Frederick Norman Rauchle received the highest award from the King of Belgium, the Croix de Guerre. His citation read:
For wonderful daring and coolness under shell fire and conspicuous devotion to duty. This NCO has done consistently good work throughout the recent campaign and has on several occasions rescued officers and men under heavy shell fire. He has always set a fine example for his comrades in action.
He was also nominated for a Military Medal:
On 4th May 1918, between Fouilloy and Villers Bretonnaux, this NCO displayed the utmost contempt for a terrific bombardment, by S.9 H.E. Shells, of recently vacated gun pits in the vicinity of which the Company is bivouacked. He rescued a badly wounded man from a wrecked dugout, and carried him away to comparative safety. It was an act of great gallantry, and a splendid example of pluck.
Frederick Norman Rauchle did not care much for school and at the tender age of 13 ran away to join the Navy. The Leader of 9 November 1913 reports that Frederick was the first recruit from Orange to join the Navy. His career there was short-lived; he deserted and joined the Army in March 1915. Frederick embarked for overseas service in Melbourne on 25 June 1915.
At age 17, Frederick was one of the youngest men to serve at Gallipoli. He was part of the 4th Field Company Engineers, who were tunnelling into the Turkish lines in October 1915. As Fred returned to camp at the end of a shift, the dugout he had been in was bombed, the blast killing all the men inside. Fred was unharmed, but was reported as killed in action. News of his “death” made its way to Orange, and the flag at his old school was flown at half-mast. Two weeks later Fred’s mother received a telegram to say that a mistake had been made and that Frederick was alive but confined to hospital in Malta.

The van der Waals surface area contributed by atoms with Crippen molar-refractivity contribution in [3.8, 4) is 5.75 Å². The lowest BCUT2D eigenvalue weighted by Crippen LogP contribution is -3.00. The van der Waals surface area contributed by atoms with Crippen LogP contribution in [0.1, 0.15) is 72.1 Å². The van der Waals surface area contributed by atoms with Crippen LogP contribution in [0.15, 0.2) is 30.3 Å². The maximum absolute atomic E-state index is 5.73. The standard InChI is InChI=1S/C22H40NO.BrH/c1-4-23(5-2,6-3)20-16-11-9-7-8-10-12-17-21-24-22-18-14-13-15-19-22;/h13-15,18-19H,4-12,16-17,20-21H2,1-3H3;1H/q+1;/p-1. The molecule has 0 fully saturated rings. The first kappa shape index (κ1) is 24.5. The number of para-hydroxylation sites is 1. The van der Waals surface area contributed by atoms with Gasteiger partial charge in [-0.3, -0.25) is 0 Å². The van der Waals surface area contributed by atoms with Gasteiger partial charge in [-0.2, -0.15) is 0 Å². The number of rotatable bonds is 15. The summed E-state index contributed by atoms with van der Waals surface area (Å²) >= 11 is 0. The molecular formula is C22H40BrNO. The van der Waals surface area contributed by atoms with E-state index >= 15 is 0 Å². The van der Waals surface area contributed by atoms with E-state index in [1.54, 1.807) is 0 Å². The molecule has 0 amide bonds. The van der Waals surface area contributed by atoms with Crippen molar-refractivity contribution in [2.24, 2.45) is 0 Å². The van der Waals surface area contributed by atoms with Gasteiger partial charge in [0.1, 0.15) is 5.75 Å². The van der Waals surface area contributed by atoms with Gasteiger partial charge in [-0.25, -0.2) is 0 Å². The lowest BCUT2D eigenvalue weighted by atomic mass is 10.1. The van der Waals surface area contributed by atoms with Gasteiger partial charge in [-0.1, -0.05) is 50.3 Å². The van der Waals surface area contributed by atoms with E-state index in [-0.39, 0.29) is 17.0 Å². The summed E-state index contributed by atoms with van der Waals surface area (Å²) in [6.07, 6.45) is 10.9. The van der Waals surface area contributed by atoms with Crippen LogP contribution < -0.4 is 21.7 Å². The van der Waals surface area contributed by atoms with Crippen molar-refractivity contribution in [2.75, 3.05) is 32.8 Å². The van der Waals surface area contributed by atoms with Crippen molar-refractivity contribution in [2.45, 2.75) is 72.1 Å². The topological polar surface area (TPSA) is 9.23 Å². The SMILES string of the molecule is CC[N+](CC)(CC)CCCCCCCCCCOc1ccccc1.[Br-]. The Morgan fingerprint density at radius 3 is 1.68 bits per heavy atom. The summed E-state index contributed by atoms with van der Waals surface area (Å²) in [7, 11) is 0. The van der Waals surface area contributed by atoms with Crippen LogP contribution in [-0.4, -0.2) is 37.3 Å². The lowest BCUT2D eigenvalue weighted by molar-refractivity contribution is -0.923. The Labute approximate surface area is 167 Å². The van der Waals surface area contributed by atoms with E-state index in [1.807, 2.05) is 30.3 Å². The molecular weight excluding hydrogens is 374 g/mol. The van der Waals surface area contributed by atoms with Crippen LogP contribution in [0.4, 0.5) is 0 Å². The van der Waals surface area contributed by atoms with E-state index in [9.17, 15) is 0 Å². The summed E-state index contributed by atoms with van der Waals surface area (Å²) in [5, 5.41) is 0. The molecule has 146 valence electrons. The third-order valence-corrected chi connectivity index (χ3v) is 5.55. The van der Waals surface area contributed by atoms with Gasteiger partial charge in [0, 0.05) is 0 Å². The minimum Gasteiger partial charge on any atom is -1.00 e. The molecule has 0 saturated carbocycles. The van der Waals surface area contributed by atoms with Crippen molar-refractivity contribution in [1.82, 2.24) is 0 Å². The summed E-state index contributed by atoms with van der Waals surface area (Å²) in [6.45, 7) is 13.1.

After the evacuation of Gallipoli Frederick served in France and Belgium. The Central Western Daily of 25 April 2005 reports that Frederick saw service at the Somme, Fromelles, Bullecourt, Ypres, Passchendale, Villiers-Bretoneaux, Mont St Quentin and the Hindenberg Line; all very active theatres of war.
On 18 August 1917 Frederick was appointed to the rank of Lance Corporal, but chose to revert to the rank of Sapper two days later. On 18 February 1918 he was again appointed to rank of Lance Corporal. He returned to Australia on 2 March 1919 aboard Derbyshire.
After the war Frederick joined the civilian military and secured employment with Orange Municipal Council. In June 1924 he married Eva Catherine Hines in the Holy Trinity Church Orange. They went on to have five children: Thelma, Norma, Nita, Raymond and Frederick.
In 1937 Frederick was chosen as one of a contingent of Australian soldiers to attend the coronation of King George VI in England, thus becoming the first Australian to stand guard at Buckingham Palace.
When World War II broke out Frederick enlisted; he served as Regimental Sergeant Major of the 54th Australian Infantry Battalion for the duration of the war. He received his final discharge from the army at the age of 44.
Frederick returned to work for Orange Council. When he retired in 1963, after 43 years’ service, he was the works overseer and was responsible for about 100 workers.
Frederick Norman Rauchle died on 4 June 1987 aged 89. He was laid to rest in the family plot in the Old Church of England Portion of Orange Cemetery. He is commemorated on the Holy Trinity Church Orange Honour Roll and the Orange East Public School Honour Roll.
Frederick’s father, George Patrick Rauchle, also served in WWI.
* Sharon Jameson, 2016